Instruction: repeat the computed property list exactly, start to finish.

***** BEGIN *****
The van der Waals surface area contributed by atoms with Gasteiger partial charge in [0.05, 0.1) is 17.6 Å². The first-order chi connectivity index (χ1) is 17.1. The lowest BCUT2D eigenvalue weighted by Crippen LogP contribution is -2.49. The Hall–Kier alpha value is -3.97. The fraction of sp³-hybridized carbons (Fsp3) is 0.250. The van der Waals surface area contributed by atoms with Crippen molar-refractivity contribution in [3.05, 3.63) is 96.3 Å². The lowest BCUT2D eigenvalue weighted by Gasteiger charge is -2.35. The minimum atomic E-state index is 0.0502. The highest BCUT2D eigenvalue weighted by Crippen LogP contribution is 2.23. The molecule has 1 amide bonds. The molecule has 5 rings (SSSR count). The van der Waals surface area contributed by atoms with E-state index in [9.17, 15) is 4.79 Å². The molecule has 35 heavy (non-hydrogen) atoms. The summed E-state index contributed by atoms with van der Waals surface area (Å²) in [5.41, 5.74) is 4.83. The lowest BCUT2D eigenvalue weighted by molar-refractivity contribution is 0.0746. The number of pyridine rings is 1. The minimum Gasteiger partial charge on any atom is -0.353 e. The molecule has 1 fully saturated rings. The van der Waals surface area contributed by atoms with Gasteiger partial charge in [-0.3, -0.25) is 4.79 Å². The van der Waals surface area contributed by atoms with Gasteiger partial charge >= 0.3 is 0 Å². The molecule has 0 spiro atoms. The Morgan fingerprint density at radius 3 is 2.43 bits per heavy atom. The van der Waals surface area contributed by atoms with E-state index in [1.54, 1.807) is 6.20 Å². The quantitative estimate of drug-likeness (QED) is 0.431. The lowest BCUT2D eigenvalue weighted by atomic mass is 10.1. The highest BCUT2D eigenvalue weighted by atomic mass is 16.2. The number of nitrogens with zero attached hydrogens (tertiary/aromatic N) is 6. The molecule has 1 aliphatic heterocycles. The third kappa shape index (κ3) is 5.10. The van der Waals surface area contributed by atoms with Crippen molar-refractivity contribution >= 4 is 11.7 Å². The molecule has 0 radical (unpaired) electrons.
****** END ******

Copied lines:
The van der Waals surface area contributed by atoms with Gasteiger partial charge in [0.05, 0.1) is 17.6 Å². The first-order chi connectivity index (χ1) is 17.1. The lowest BCUT2D eigenvalue weighted by Crippen LogP contribution is -2.49. The Hall–Kier alpha value is -3.97. The fraction of sp³-hybridized carbons (Fsp3) is 0.250. The van der Waals surface area contributed by atoms with Crippen molar-refractivity contribution in [3.05, 3.63) is 96.3 Å². The lowest BCUT2D eigenvalue weighted by Gasteiger charge is -2.35. The minimum atomic E-state index is 0.0502. The highest BCUT2D eigenvalue weighted by Crippen LogP contribution is 2.23. The molecule has 1 amide bonds. The molecule has 5 rings (SSSR count). The van der Waals surface area contributed by atoms with E-state index in [9.17, 15) is 4.79 Å². The molecule has 35 heavy (non-hydrogen) atoms. The summed E-state index contributed by atoms with van der Waals surface area (Å²) in [5.41, 5.74) is 4.83. The lowest BCUT2D eigenvalue weighted by molar-refractivity contribution is 0.0746. The number of pyridine rings is 1. The minimum Gasteiger partial charge on any atom is -0.353 e. The molecule has 1 fully saturated rings. The van der Waals surface area contributed by atoms with Gasteiger partial charge in [-0.3, -0.25) is 4.79 Å². The van der Waals surface area contributed by atoms with Gasteiger partial charge >= 0.3 is 0 Å². The molecule has 0 spiro atoms. The Morgan fingerprint density at radius 3 is 2.43 bits per heavy atom. The van der Waals surface area contributed by atoms with E-state index in [1.54, 1.807) is 6.20 Å². The quantitative estimate of drug-likeness (QED) is 0.431. The lowest BCUT2D eigenvalue weighted by atomic mass is 10.1. The highest BCUT2D eigenvalue weighted by atomic mass is 16.2. The number of nitrogens with zero attached hydrogens (tertiary/aromatic N) is 6. The molecule has 1 aliphatic heterocycles. The third kappa shape index (κ3) is 5.10. The van der Waals surface area contributed by atoms with Crippen molar-refractivity contribution >= 4 is 11.7 Å². The molecule has 0 radical (unpaired) electrons.